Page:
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If most punters are unlikely to pay more for 5G, why all the rush?
5G is like 3G, except this time they mean it
Analysis 5G is a technical and economical miracle that you cannot help but admire. Soon our streets will be drenched in high-speed connectivity as all kinds of far-out radio boffinry get commercialised, productised, and deployed for something useful. Many billions of pounds of other people's money will be spent here. But the mobile networks are haunted by an awkward economic reality: for all the 5G razzle-dazzle, most punters just won't pay more for it.
Whether you're paying a tenner or 30 quid for that mobile contract today, that's pretty much what you'll be paying for 5G tomorrow, unless you're a speed freak. "Thanks for the faster speeds, Mr Network. But other things need my attention."
Stéphane Richard, Orange CEO, watches a 5G demo in Paris this week
We've been here before, and the industry has learned this lesson painfully. 3G was touted as the technology that would make mobile video calling an everyday reality and, later, the web ubiquitous. But when Three launched the first 3G network in the UK in 2003, it performed the most rapid "pivot" of all time. Instead of multimedia, it went for value. 3G had been so over-hyped, it easily disappointed.
When 4G rolled around expectations were far more modest, but EE was able to charge a premium for a part of the market which values speed and convenience; mobile networks for the first time offered "Wi-Fi speeds". Early adopters were delighted, particularly those with dongles. Those who valued the battery life of the mobile phone, and reliability, over speed sat it out. It seemed smarter to wait until the technology matured. That'’s still a good bet in 2019 and EE has shrewdly positioned it as a "premium experience" next year, targeting the professionals who need it most.
What that means right now is the industry is focusing on developing business and industrial use cases rather than hyping up 5G. 5G is B2B and verticals for now.
This point was driven home at Orange's technology showcase in Paris this week. 5G didn't even get top billing. More emphasis was placed on services, security, and data protection, none of which need 5G. And Orange's timescale was refreshingly restrained: "Ready for commercial release in 2020, so long as enough 5G smartphones are available."
So much in the 5G pitch is familiar. Have a look at this June 1997 document, "A Regulatory Framework for UMTS: Report no.1 from the UMTS Forum", and see what was being touted as use cases for 3G 21 years ago. Here's an excerpt:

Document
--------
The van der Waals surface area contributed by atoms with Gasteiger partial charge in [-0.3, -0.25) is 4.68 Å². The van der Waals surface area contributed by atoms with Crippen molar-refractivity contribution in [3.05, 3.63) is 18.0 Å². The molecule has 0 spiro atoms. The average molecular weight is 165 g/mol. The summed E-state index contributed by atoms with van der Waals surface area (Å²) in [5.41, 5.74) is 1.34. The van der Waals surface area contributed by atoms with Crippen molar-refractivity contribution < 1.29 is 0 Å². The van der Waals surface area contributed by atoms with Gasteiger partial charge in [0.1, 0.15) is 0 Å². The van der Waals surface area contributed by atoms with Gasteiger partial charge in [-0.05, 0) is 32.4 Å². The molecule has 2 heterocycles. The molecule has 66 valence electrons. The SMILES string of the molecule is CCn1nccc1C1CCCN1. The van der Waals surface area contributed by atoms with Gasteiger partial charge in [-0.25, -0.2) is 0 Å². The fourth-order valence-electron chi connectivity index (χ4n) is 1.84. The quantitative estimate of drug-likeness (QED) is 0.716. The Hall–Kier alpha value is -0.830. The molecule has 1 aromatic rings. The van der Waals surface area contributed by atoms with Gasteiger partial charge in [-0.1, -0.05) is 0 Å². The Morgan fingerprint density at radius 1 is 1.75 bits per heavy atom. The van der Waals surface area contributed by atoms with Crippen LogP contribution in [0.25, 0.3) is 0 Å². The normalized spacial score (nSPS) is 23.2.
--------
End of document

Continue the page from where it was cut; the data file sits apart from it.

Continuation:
And below that there's, yes, remote medicine and telematics. 5G is 3G all over again, but this time they really mean it.
A scathing view from analyst Richard Windsor says networks are driven by "greed and fear" and not to expect any big investment "before 2022 or 2023". That's plausible, as some of the difficult stuff robotics and IoT needs has been thrown into Release 16 – yet to be nailed down.
What does that leave networks to do if they can't charge the consumer a premium? Well, plenty.
For operators like Vodafone in the UK, growing vertically means trying to sell things like a fall monitor for elderly relatives, a pet tracker, a kids watch walkie-talkie, and wearables like Apple Watch LTE. Of the couple I've tried, they're well worth £4 a month for the flat-rate connection.
Orange – Europe's fourth largest operator with 200 million users worldwide, having been swallowed by France Telecom in the dot-com boom – has similar ideas. It emphasised making IoT safe. The most useful thing in its technology demo showcase was really a case of implementing good policy than anything new.
An app alerts you anytime a new device attaches to the network. It also rejects it if the password is insecure. In doing so it's reassuring and educating its consumers. But Orange knows poor security is a fundamental flaw in the Wild West of consumer IoT, and that it won't take off unless it can be de-risked for mainstream consumers.
When 5G does come together, probably by 2022, it will be a genuine game-changer. Huawei and Deutsche Telekom this week demonstrated end-to-end autonomous network slicing in Germany, promising lots of benefits unheard of in mobile, like QoS guarantees. For now, the benefits are incremental. ®